Buy Sysco (SYY)

12/08/2009 12:30 pm EST


Jim Jubak

Founder and Editor,

I‘m adding Sysco (SYY) to the Jubak Dividend Income Portfolio with this post. The yield isn’t terribly exciting, I’m admit, at 3.5% but it is still a bit better than you can get on a 10-year Treasury note right now. And I think the total return—that’s dividends plus capital appreciation—has the potential to top 25% in twelve months. (This buy also helps diversify this portfolio.)

The company recently raised its quarterly dividend, just a penny to be sure, to 25 cents but I think that’s a sign that Sysco sees better sales ahead with an end to the recession if not a return to robust economic growth. (Sysco’s cost cutting and its largest in its industry market share potentially make it one of the lean, mean earnings machines I described in my post . You’ll find a description of that kind of stock near the end in strategy #3.)

How has Sysco weathered the recession? In good shape, I’d say.

Sysco has been relatively successful in negotiating the slowdown in its core restaurant food supply business. Total company sales in the fiscal year that ended in June fell just 1.8%. The company has spent a lot of effort in recent years streamlining its distribution system and increasing productivity and that paid off even in the recession with operating margins increasing slightly in fiscal 2009 and again in the quarter that ended in September 2009.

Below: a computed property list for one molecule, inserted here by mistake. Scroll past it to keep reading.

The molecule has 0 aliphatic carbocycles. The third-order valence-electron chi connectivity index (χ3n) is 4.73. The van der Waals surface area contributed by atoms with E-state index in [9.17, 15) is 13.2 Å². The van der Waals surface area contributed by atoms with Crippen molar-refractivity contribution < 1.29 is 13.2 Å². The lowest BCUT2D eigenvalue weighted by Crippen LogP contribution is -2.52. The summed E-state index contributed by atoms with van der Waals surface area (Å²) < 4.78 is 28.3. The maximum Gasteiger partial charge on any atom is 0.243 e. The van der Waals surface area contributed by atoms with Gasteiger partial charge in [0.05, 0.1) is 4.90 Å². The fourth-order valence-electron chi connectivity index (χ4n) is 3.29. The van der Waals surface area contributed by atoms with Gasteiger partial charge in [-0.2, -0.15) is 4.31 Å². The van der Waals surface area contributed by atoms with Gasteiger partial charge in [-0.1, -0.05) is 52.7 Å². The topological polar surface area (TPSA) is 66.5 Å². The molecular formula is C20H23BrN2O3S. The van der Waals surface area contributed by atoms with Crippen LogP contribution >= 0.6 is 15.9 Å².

I think a slower than expected economic recovery in 2010 will actually work to the company’s long-term advantage. Sysco operates in a very fragmented industry. The company is the largest food service distributor in the United States but Sysco has just 15% of what is estimated as a $200 to $300 billion market. Its largest competitor U.S. Foodservice has a 10% share and the No. 3 company controls just 3%. Sysco has doubled its cash position to $850 million over the last year and the company is in good shape to acquire smaller competitors if they falter in a slow-growth recovery. The company has made 150 acquisitions in its 40-year history.  

Full disclosure: I don’t own or control shares of any company mentioned in this post.
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